Steve Jelley orders us breakfast. Years ago he left film production to pursue a career developing new media. He’s of the generation for whom the next big thing is always just around the corner. Most of them perished in the dot-com bust of 2001, but Jelley clung to the dream, and now Microsoft has come calling.
His company, Hammerhead, makes 360-degree videos for commercial clients. Its partner in this current venture, Timeslice Films, is best known for volumetric capture of still images – the business of cinematographically recording forms in three dimensions – a practice that goes back to founder Tim MacMillan’s art-school experiments of the early 1980s.
Steve Sullivan, director of the Holographic Video initiative at Microsoft, is fusing both companies’ technical expertise to create volumetric video: immersive entertainment that’s indistinguishable from reality.
There are only three studios in the world that can do this with any degree of conviction, and Wimbledon is the only one outside the US. Still, I’m sceptical. It has been clear for a while that truly immersive media won’t spring from a single “light-bulb” moment. The technologies involved are, in conceptual terms, surprisingly old. Volumetric capture is a good example.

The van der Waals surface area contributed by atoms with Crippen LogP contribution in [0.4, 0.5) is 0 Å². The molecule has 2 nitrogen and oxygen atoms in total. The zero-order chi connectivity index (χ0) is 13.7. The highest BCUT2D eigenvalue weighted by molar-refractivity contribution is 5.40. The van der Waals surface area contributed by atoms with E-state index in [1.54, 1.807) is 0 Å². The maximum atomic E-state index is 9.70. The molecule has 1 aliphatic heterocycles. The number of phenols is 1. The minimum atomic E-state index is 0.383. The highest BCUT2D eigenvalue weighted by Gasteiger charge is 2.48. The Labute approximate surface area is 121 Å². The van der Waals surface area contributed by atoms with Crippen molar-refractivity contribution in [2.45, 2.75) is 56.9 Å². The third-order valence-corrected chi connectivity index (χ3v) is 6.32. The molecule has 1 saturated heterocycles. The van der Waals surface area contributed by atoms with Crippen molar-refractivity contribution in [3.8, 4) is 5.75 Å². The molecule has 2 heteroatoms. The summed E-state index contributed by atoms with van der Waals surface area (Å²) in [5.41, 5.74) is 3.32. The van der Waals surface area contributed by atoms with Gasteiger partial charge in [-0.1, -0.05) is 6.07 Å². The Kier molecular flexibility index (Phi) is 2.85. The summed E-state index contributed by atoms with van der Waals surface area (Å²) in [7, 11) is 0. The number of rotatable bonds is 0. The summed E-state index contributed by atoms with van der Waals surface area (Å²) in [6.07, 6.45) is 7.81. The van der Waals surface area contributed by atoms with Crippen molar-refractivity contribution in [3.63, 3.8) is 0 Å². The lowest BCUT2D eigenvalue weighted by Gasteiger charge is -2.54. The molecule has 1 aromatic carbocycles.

MacMillan is considered the godfather of this tech, having invented the “bullet time” effect central to The Matrix. But The Matrix is 18 years old, and besides, MacMillan reckons that pioneer photographer Eadweard Muybridge got to the idea years before him – in fact, decades before cinema was invented.
“Engineer Masahiro Mori says his ‘uncanny valley’ idea was never meant to be taken scientifically”
Then there’s motion capture (or mocap): recording the movement of points attached to an actor, and from those points, constructing the performance of a three-dimensional model. The pioneering Soviet physiologist Nikolai Bernstein invented the technique in the early 1920s, while developing training programmes for factory workers.
Truly immersive media will be achieved not through magic bullets, but through thugging – the application of ever more computer power, and the ever-faster processing of more and more data points. Impressive, but where’s the breakthrough?
“Well,” Jelley begins, handing me what may be the largest bacon sandwich in London, “you know this business of the ‘uncanny valley’…?” My heart sinks slightly.